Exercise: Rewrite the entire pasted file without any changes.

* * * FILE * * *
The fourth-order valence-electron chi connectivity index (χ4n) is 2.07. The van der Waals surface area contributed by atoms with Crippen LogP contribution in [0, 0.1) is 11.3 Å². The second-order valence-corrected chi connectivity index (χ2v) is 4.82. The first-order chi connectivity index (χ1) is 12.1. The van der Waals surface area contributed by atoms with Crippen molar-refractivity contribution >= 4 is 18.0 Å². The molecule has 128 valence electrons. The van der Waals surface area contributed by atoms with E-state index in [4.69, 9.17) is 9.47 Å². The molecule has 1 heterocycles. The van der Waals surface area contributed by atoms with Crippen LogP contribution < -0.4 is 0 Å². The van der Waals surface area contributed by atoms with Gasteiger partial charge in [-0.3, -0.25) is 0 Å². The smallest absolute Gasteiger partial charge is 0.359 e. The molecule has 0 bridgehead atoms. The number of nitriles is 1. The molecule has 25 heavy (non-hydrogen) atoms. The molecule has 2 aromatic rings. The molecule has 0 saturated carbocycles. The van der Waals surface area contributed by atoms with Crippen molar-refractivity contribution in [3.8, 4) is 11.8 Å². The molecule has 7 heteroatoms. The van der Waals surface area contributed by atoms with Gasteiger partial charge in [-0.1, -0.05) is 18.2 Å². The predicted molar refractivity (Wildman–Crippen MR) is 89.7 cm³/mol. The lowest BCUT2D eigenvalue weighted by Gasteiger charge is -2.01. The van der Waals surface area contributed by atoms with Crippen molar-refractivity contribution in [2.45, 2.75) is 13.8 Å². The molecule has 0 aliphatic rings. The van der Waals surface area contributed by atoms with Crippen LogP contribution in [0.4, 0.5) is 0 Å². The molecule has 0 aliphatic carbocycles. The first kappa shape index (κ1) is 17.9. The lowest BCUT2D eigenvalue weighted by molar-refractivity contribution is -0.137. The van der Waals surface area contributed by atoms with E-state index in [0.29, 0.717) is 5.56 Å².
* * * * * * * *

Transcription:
The fourth-order valence-electron chi connectivity index (χ4n) is 2.07. The van der Waals surface area contributed by atoms with Crippen LogP contribution in [0, 0.1) is 11.3 Å². The second-order valence-corrected chi connectivity index (χ2v) is 4.82. The first-order chi connectivity index (χ1) is 12.1. The van der Waals surface area contributed by atoms with Crippen molar-refractivity contribution >= 4 is 18.0 Å². The molecule has 128 valence electrons. The van der Waals surface area contributed by atoms with E-state index in [4.69, 9.17) is 9.47 Å². The molecule has 1 heterocycles. The van der Waals surface area contributed by atoms with Crippen LogP contribution < -0.4 is 0 Å². The van der Waals surface area contributed by atoms with Gasteiger partial charge in [-0.3, -0.25) is 0 Å². The smallest absolute Gasteiger partial charge is 0.359 e. The molecule has 0 bridgehead atoms. The number of nitriles is 1. The molecule has 25 heavy (non-hydrogen) atoms. The molecule has 2 aromatic rings. The molecule has 0 saturated carbocycles. The van der Waals surface area contributed by atoms with Crippen molar-refractivity contribution in [3.8, 4) is 11.8 Å². The molecule has 7 heteroatoms. The van der Waals surface area contributed by atoms with Gasteiger partial charge in [-0.1, -0.05) is 18.2 Å². The predicted molar refractivity (Wildman–Crippen MR) is 89.7 cm³/mol. The lowest BCUT2D eigenvalue weighted by Gasteiger charge is -2.01. The van der Waals surface area contributed by atoms with Crippen molar-refractivity contribution in [2.45, 2.75) is 13.8 Å². The molecule has 0 aliphatic rings. The van der Waals surface area contributed by atoms with Crippen LogP contribution in [0.4, 0.5) is 0 Å². The molecule has 0 aliphatic carbocycles. The first kappa shape index (κ1) is 17.9. The lowest BCUT2D eigenvalue weighted by molar-refractivity contribution is -0.137. The van der Waals surface area contributed by atoms with E-state index in [0.29, 0.717) is 5.56 Å².